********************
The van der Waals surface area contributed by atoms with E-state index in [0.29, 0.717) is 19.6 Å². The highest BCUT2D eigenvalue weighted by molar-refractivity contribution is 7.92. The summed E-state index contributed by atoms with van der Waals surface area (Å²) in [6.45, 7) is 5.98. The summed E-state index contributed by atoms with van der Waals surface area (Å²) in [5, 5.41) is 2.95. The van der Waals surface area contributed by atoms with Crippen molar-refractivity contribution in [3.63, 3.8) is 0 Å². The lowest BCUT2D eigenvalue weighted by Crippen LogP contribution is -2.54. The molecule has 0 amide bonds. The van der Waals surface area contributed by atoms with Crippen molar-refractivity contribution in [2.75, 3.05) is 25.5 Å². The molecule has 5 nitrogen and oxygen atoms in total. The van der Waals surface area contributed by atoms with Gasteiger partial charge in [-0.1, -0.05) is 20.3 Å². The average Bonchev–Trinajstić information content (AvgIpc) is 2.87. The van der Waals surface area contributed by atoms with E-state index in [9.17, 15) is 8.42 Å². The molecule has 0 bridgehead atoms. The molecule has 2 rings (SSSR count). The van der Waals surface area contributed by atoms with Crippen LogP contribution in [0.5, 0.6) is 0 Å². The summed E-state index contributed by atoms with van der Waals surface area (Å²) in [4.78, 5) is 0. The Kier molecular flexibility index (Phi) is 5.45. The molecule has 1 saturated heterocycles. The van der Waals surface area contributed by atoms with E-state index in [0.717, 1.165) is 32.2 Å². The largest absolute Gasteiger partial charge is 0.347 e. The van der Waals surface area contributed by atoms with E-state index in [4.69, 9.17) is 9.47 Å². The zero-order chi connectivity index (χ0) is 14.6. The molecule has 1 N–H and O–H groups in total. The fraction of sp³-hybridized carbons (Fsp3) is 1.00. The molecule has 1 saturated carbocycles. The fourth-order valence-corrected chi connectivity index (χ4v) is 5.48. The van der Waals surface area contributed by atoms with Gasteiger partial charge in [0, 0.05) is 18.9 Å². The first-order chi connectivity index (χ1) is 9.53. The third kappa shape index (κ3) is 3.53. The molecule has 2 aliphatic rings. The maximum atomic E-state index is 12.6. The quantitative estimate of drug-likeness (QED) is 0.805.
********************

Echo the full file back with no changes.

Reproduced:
The van der Waals surface area contributed by atoms with E-state index in [0.29, 0.717) is 19.6 Å². The highest BCUT2D eigenvalue weighted by molar-refractivity contribution is 7.92. The summed E-state index contributed by atoms with van der Waals surface area (Å²) in [6.45, 7) is 5.98. The summed E-state index contributed by atoms with van der Waals surface area (Å²) in [5, 5.41) is 2.95. The van der Waals surface area contributed by atoms with Crippen molar-refractivity contribution in [3.63, 3.8) is 0 Å². The lowest BCUT2D eigenvalue weighted by Crippen LogP contribution is -2.54. The molecule has 0 amide bonds. The van der Waals surface area contributed by atoms with Crippen molar-refractivity contribution in [2.75, 3.05) is 25.5 Å². The molecule has 5 nitrogen and oxygen atoms in total. The van der Waals surface area contributed by atoms with Gasteiger partial charge in [-0.1, -0.05) is 20.3 Å². The average Bonchev–Trinajstić information content (AvgIpc) is 2.87. The van der Waals surface area contributed by atoms with E-state index in [9.17, 15) is 8.42 Å². The molecule has 0 bridgehead atoms. The molecule has 2 rings (SSSR count). The van der Waals surface area contributed by atoms with Crippen LogP contribution in [0.5, 0.6) is 0 Å². The summed E-state index contributed by atoms with van der Waals surface area (Å²) in [4.78, 5) is 0. The Kier molecular flexibility index (Phi) is 5.45. The molecule has 1 saturated heterocycles. The van der Waals surface area contributed by atoms with E-state index in [0.717, 1.165) is 32.2 Å². The largest absolute Gasteiger partial charge is 0.347 e. The van der Waals surface area contributed by atoms with E-state index in [4.69, 9.17) is 9.47 Å². The zero-order chi connectivity index (χ0) is 14.6. The molecule has 1 N–H and O–H groups in total. The fraction of sp³-hybridized carbons (Fsp3) is 1.00. The molecule has 1 saturated carbocycles. The fourth-order valence-corrected chi connectivity index (χ4v) is 5.48. The van der Waals surface area contributed by atoms with Gasteiger partial charge in [0, 0.05) is 18.9 Å². The first-order chi connectivity index (χ1) is 9.53. The third kappa shape index (κ3) is 3.53. The molecule has 2 aliphatic rings. The maximum atomic E-state index is 12.6. The quantitative estimate of drug-likeness (QED) is 0.805.